Page:Tales of John Oliver Hobbes.djvu/283

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A Study in Temptations.

"I know that," he replied, "but you said this morning——"

"I am always being told what I said this morning! Never mind what I said six hours ago: it is the afternoon now. I suppose I may change my mind."

"But," he said, "I am heartily sick of all this absurd mystery. I—I am rather proud. I cannot explain it, but it affects your honour. These reports you find so amusing are gross insults. I was mad to make such a fool's promise."

"No," said Sophia, "you were not mad, you were in love with me, that's all. You have promised anything!" It was most indiscreet to remind him of this mournful truth. Wrath received it with sublime (if highly coloured) indignation.

"I was never in love with you," he replied, angrily. "I detest the phrase. Wife to me is a sacred name.... But few women understand a man's best feelings, and least of all on the subject of love. They do not realize that even the vilest of us would rather think that the woman he loves is a bit of divinity. ...But it is very seldom that she will let him think so—very seldom.... Are we quarrelling?" he said, abruptly; "once I thought we could never quarrel. This is terrible!"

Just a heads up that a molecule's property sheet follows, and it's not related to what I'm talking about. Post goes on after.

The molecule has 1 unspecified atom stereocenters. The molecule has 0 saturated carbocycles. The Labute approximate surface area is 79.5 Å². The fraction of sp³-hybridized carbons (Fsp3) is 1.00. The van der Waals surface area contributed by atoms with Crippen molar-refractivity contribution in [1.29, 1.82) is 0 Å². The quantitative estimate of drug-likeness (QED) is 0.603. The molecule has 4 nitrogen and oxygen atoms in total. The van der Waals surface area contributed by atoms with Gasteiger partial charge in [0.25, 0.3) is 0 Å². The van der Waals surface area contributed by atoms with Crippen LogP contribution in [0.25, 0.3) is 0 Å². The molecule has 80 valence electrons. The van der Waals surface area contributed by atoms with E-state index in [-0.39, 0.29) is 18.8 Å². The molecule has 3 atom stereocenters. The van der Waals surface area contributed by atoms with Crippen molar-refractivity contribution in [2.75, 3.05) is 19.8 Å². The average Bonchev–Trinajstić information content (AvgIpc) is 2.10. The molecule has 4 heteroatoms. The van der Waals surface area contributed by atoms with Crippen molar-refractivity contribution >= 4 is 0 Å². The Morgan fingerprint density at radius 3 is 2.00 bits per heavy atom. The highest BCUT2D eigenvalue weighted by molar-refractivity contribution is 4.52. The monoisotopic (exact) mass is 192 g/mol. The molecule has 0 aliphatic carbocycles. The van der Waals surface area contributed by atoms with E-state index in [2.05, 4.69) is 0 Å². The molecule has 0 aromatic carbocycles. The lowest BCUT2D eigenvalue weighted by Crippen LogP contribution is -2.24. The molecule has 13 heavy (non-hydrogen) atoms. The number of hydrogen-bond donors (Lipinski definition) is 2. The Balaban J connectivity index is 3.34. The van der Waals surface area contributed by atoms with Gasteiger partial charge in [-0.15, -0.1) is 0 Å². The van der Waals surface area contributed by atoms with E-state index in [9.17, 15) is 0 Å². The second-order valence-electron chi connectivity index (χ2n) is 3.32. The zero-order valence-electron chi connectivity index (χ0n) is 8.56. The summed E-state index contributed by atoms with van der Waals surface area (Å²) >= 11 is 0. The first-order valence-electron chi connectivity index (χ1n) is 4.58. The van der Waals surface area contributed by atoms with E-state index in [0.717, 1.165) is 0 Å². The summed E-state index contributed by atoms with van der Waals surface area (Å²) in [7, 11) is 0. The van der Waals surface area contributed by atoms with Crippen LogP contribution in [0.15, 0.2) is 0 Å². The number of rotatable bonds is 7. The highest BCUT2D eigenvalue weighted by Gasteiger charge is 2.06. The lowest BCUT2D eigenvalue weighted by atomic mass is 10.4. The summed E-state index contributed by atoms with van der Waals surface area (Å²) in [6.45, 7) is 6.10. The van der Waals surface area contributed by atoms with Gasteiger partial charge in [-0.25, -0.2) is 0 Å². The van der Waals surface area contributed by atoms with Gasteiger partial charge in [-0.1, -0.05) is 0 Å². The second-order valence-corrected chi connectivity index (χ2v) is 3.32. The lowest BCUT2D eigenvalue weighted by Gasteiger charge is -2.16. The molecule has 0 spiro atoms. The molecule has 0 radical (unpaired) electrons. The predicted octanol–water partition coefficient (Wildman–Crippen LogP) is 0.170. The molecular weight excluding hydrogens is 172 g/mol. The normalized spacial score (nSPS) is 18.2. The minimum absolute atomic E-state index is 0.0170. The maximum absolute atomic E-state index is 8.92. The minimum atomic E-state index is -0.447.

"This," she said, "is marriage!"

"You speak as though you regretted——"

"You recognize regret as though you were long acquainted with it!" A woman always handles sarcasm with the point towards her own breast. Sophia turned pale at her own words.

"You do regret," she said.

"I regret anything that makes you unhappy."